Just getting back to this thread again and read all of the great information above. It is fortunate for us that other members provide such exquisite posts. I will be following along with your project, as eventually I was planning on doing a similar building. You might want to check out the one that Carl Laskey built, too. I think it's on Brett's forum.
Rich
Nelson458 Posted - 07/14/2018 : 08:52:46 AM
Thanks for all that Robert. Good info. So the other idea I had is about as plausible as anything else, that is adding another machine shop off the exiting track in the shed.

Adding an adjacent building to mine now would necessitate (can't believe I spelled that right ) re-moving part of an existing wall, but I might also give that some serious thought as I like the idea.

Thank you for your thoughts.
railman28 Posted - 07/14/2018 : 01:35:32 AM
In my studies I found a lot of verity in shops set up. The ups and downs of the business also effected the shops. I regularly found Driver wheel Lathes in Roundhouses between stalls with a line shaft being hung to power it. While the rest of the machine tools were in a dedicated building which often shared a common wall with the engine house. Often these common walls were (re)movable so the larger parts could be brought in to be machined. Quite often I saw the reduction of Blacksmith shops as there was more reliance on machine working and the introduction of gas and arch welding allowing jobs that previously had been slugged out in the Blacksmith shop could now be done in the roundhouse stall. Let me give you another specific example. The Sierra RR, they had a separate Machine shop, blacksmith and wood shops. The Machine shop shared a common wall with the roundhouse. They had those removable walls. The first stall of the roundhouse nearest the shop seemed to serve as a repair track. It has an overhead crane that runs its length. The layout allowed for considerable space between the Machine shop the engine stall. In the back of this area and running next to the shared wall was the round house's one machine tool, a parts tumbler, which works just like a rock tumbler. At a point in about the 20's or 30's The Sierra closed their Blacksmith shop and set up a much smaller one in this space. It is my hope that the above helps gives you license to do what you want.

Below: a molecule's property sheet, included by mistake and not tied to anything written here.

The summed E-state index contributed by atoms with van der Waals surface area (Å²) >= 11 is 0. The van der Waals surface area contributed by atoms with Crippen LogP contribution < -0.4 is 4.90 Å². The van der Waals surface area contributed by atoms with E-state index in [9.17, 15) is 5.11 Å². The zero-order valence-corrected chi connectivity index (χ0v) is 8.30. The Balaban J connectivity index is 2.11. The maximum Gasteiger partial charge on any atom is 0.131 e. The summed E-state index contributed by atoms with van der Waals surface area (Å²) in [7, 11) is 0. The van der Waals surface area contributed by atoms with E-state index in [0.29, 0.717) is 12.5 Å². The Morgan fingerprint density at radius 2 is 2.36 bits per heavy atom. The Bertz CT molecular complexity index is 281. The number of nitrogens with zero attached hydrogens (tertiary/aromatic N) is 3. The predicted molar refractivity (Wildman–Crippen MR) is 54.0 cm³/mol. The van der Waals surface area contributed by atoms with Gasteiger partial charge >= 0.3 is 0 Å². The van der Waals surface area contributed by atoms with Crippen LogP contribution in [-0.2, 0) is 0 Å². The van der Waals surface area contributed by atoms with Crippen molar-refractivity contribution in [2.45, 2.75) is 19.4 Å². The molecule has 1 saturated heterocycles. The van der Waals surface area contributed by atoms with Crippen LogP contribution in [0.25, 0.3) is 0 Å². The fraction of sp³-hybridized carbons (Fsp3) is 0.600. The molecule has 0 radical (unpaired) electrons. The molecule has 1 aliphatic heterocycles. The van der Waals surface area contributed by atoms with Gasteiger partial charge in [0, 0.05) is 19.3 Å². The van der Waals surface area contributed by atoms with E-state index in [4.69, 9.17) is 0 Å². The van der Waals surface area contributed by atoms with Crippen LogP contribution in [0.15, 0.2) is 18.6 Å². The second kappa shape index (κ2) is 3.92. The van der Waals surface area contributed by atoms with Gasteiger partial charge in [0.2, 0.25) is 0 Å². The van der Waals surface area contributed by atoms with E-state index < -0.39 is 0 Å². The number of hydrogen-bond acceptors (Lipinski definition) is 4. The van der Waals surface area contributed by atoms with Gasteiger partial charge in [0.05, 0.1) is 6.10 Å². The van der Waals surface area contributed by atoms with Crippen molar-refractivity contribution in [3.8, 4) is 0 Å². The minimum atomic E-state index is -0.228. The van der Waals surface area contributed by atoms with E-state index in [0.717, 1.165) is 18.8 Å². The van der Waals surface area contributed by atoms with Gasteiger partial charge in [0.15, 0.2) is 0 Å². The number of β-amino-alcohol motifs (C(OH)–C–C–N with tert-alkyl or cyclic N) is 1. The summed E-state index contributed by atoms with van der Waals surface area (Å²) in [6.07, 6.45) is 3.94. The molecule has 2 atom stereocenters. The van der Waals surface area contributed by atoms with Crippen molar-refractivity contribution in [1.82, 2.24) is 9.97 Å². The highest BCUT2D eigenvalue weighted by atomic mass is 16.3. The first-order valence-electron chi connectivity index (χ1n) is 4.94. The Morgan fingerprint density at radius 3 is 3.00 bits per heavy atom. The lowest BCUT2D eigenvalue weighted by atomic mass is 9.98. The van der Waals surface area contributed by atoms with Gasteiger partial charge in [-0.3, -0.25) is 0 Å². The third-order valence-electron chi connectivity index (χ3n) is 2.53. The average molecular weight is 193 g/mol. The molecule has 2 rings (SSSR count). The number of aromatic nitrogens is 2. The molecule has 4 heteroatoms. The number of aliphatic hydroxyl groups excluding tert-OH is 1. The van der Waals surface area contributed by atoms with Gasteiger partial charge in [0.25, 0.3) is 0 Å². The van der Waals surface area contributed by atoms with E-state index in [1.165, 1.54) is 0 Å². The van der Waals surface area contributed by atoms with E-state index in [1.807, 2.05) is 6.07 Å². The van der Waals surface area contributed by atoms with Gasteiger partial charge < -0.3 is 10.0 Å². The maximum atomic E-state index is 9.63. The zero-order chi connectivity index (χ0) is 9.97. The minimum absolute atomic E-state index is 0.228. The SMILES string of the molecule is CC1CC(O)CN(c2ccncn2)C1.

Nelson458 Posted - 07/13/2018 : 8:57:08 PM
Dave, your right, of course. There isn't much room, and originally I was going to have it along one wall, but after adding some details, like benches, that room was starting to be eaten up.

Mike, well thought out. And you are also right, I don't want to be "bound to a prototype but you also want to build a plausible model". How did you know??? Hmmm. Anyway, it seems clear that a stand alone building next door would work really well.

The concept of a machine shop in the engine shed stemmed from the one by Sierra West that I built what seems like last year, but I am sure it was much earlier. I thought it would work here too. My shop is designed for a small short line railroad. So only small engines will be seen in it. A 4-6-0 might be the largest.

I had build one engine shop many years ago, late 1980's, where it had a full machine shop with one track on one side. I still have it. Used almost every machine SSLtd made. Plenty of scratchbuilt stuff too, like welders, desks, surface plate and tools, racks with odds and ends on it and so on.

An additional thought I just had (literally this very moment) might be to have a machine shop similar to that, with one track going into it stemming off of the one track in my existing shop that goes through.
Michael Hohn Posted - 07/13/2018 : 3:02:01 PM
Tony,

Sounds to me that you donít want to be bound to a prototype but you also want to build a plausible model. The enginehouse with a wall of line-driven machines or even a lean-to is something modeled often but in my mind hard to substantiate.

The shops etc of the Sierra R.R. at Jamestown is the prototype for many models. I think the shop is about 30 by 60 ft. The roundhouse is six stalls. A question in my mind is whether a shop this size would be found where the engine house had only two stalls. Some machines had their own electric motors and the line shaft was also powered by a motor early on.

I suspect you could have a small shop or a line of small machines like lathes and drill presses along one wall of the engine house. They could be motor-driven. Iíd be skeptical that boiler and stationary engines were used in very small shops.

I guess I rambled on.

Mike